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Businesses need key parameters


All managers need to monitor certain key indicators that tell them if their business is meeting their goals, and if it is moving in the right direction for the future.

Dairy practitioners have widely divergent goals, so it is difficult to identify a list of key parameters that are appropriate for every practice. However, profit is needed in almost every situation if the business is going to continue, and a stable or expanding client base is also crucial.

The following items are ones that I think every owner or manager should track at least monthly. I have suggested some goals that were appropriate for me when I was in practice, but your own numbers may differ dramatically. The initial value is less important than how it moves in the future. Knowing this information will help you know where your practice is headed, and allow you to make decisions to alter that course if needed.

Gross variables

1. Gross income per doctor per day: The actual number will vary a great deal among successful practices, depending on the level of dispensing that is done. My goal was $1,000 a day, with roughly one-fourth comprising dispensing or lab fees and the rest service.

Suggested goal: $1,000 gross income per doctor per day.

How many hours?

2. Billable hours per day: To know this number, you must identify an hourly rate for your time. In most cases, using this rate as the basis for charging is the best way to bill for your service, but in any case it is needed to determine your billable hours. Take your daily service income and divide it by your rate, and you will see how many billable hours you generated that day. This is essentially a measure of your productivity. Do not include weekends or holidays, unless you strive to work a full day on those occasions. Personally, I like to see very low numbers on those days.

Suggested goal: Six to seven billable hours per doctor per day.

Tracking total hours

3. Percent billable hours: While total billable hours measures productivity, the percent of total hours worked measures efficiency. You want to generate high billable hours by being efficient with your time, not by working long days. To know this figure, you need to know how many total hours you worked. Include driving time, truck stocking time, telephone time, and desk cleaning time -in short, all working time.

Suggested goal: 65 percent of total hours worked.

Production medicine cost

4. Percent production medicine: This value will differ substantially from doctor to doctor, and from practice to practice. The initial value is less important than the trend it follows. I believe the most secure practices are those that provide both production medicine and sick animal services. Those that provide mostly one or the other are more susceptible to changes in client philosophy and the overall dairy economy.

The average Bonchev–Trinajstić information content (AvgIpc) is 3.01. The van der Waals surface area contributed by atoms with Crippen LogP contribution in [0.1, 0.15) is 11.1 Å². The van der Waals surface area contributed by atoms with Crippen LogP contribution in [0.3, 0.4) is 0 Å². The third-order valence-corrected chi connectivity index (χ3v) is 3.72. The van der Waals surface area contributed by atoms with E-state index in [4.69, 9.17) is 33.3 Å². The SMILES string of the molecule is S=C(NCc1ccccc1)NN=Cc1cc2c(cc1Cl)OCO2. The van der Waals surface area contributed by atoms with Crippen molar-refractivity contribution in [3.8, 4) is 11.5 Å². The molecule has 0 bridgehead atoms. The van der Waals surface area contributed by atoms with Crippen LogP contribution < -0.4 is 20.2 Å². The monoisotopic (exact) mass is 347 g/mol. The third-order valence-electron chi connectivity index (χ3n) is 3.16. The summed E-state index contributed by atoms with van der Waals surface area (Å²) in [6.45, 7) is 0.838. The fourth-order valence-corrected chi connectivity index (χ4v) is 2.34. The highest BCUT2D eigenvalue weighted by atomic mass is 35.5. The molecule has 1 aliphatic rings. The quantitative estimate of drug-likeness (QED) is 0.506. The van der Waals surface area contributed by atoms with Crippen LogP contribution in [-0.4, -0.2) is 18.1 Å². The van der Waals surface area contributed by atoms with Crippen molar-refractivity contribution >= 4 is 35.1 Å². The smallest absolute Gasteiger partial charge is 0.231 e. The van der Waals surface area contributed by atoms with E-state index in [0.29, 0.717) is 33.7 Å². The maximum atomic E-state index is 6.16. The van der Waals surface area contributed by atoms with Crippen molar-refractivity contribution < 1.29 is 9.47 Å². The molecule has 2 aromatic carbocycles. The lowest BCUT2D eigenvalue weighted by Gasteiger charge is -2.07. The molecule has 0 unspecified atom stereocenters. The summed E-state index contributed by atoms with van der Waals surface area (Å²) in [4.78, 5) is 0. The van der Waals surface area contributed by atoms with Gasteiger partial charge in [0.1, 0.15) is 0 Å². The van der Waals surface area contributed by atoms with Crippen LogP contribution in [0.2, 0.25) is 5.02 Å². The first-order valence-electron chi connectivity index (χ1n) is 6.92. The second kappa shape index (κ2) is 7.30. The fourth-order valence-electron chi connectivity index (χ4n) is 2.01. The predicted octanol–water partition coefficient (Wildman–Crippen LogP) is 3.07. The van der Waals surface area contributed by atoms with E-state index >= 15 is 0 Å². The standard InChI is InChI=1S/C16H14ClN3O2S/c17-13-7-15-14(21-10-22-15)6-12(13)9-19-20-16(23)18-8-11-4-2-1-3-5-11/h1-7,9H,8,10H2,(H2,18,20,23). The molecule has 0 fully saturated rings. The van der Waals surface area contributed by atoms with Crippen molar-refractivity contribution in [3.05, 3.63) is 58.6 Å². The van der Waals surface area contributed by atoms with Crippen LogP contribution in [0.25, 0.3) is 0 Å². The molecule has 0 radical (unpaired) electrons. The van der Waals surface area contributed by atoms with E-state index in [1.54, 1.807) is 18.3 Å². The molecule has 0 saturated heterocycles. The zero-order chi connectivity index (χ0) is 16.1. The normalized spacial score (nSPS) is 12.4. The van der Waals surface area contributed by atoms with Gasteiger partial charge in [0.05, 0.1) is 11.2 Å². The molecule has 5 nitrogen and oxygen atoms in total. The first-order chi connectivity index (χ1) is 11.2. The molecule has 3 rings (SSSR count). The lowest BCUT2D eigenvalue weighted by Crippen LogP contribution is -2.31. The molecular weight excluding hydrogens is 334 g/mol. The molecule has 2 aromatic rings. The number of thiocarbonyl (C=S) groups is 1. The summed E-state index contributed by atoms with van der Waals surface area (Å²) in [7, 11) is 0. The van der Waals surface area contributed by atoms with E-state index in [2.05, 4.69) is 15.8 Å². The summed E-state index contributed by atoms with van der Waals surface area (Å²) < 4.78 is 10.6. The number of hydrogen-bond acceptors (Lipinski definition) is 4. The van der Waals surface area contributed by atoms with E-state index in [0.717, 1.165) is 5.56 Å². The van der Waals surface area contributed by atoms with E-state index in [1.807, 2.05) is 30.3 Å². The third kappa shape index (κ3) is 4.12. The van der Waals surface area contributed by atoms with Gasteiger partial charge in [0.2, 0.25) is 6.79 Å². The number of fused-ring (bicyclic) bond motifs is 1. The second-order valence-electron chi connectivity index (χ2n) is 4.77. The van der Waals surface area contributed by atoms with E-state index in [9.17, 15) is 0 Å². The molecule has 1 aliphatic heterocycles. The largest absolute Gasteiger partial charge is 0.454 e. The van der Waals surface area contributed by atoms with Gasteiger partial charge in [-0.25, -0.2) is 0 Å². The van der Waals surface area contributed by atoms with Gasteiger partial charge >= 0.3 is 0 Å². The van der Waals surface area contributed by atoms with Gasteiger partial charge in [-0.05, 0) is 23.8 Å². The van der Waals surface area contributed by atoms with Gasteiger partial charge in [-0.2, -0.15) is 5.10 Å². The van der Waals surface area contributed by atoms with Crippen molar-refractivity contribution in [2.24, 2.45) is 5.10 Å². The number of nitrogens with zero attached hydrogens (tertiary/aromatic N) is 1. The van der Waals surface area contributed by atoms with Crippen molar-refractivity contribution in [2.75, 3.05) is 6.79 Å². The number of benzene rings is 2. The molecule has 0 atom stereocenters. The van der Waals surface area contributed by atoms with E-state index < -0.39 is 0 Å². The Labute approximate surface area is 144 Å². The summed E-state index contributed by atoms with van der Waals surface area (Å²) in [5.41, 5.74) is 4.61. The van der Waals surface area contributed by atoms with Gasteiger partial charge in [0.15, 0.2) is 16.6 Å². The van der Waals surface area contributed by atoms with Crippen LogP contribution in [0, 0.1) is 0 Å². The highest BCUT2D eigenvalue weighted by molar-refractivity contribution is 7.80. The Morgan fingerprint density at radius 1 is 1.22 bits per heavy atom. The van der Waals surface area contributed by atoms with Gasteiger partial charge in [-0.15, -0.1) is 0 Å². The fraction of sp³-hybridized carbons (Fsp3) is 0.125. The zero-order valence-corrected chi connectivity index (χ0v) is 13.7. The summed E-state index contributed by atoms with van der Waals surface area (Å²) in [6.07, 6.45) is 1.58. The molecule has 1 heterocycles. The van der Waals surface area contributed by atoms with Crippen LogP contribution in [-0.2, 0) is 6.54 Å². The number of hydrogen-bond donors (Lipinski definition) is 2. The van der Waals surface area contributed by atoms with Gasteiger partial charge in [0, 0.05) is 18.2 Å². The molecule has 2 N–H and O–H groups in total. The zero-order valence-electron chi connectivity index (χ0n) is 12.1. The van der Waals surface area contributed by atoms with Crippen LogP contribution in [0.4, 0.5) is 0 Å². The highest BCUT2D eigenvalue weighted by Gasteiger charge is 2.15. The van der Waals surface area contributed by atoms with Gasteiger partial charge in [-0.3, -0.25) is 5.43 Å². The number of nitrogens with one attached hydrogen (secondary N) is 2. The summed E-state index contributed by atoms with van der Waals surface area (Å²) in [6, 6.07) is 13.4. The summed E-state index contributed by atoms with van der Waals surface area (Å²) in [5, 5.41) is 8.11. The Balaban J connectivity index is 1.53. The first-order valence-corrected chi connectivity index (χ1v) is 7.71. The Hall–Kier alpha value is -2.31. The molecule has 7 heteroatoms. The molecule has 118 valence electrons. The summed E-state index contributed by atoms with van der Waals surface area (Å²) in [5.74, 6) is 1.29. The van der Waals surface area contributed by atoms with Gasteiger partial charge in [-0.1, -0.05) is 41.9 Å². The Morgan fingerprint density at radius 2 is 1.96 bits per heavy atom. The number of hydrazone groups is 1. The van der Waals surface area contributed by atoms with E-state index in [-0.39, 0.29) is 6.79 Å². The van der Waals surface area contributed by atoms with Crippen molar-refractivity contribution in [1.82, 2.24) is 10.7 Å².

A challenge with this measurement is defining what constitutes production medicine. My answer is that production medicine services are those that impact herd management vs. individual animal management. In general, reproductive exams are not production medicine, as the results of a palpation usually impact that cow, but not overall management. The same principle applies to sick animals, surgeries, dehorning, etc. By contrast, record review, discussions of timed insemination programs, ration balancing, milking equipment evaluation and housing discussions impact the entire herd, and fall under production medicine.

Suggested goal: 20 ­ 50 percent production medicine.

Sustainable clients

5. Percent of net from sustainable clients: This will be kind of a "soft" number. To derive it, you will need to look over your client list and make a judgment call about their future. Then make a realistic estimate of the percentage of their gross billings that represents profit. You can then build a spreadsheet that would track this number on a regular basis.

Suggested goal: 80 percent of net income from sustainable clients.

Practice mission

6. Is the practice mission being fulfilled? Obviously this is not a parameter that uses hard numbers, but rather causes you to step back and ask yourself if the overall strategy is working. If the first five parameters are right on, but you are frustrated and tired, then changes are due.

Many of you will take exception to both the indicators I listed, or the values I suggested. That is a good thing. It is important to identify a few key measurements that will tell you if you are meeting your goals, or moving in the right direction. They should be important to you, and relatively easy to monitor on an ongoing basis. You should set-up programs that will give you these numbers consistently each month. Your billing forms may need to be modified to make this easier.

Of course it does little good to produce the numbers if you do not use them to make changes. If your percent billable hours is low, then determine where you are wasting time or giving service away. If production medicine is non-existent, find a way to get some programs started.

Know your business

The goal is to give yourself the means to know what is happening in your business and to make adjusments in a timely manner, rather than being vaguely aware that things are not as they should be, and eventually having to lay off staff, move or do work you do not enjoy.


Source: DVM360 MAGAZINE,
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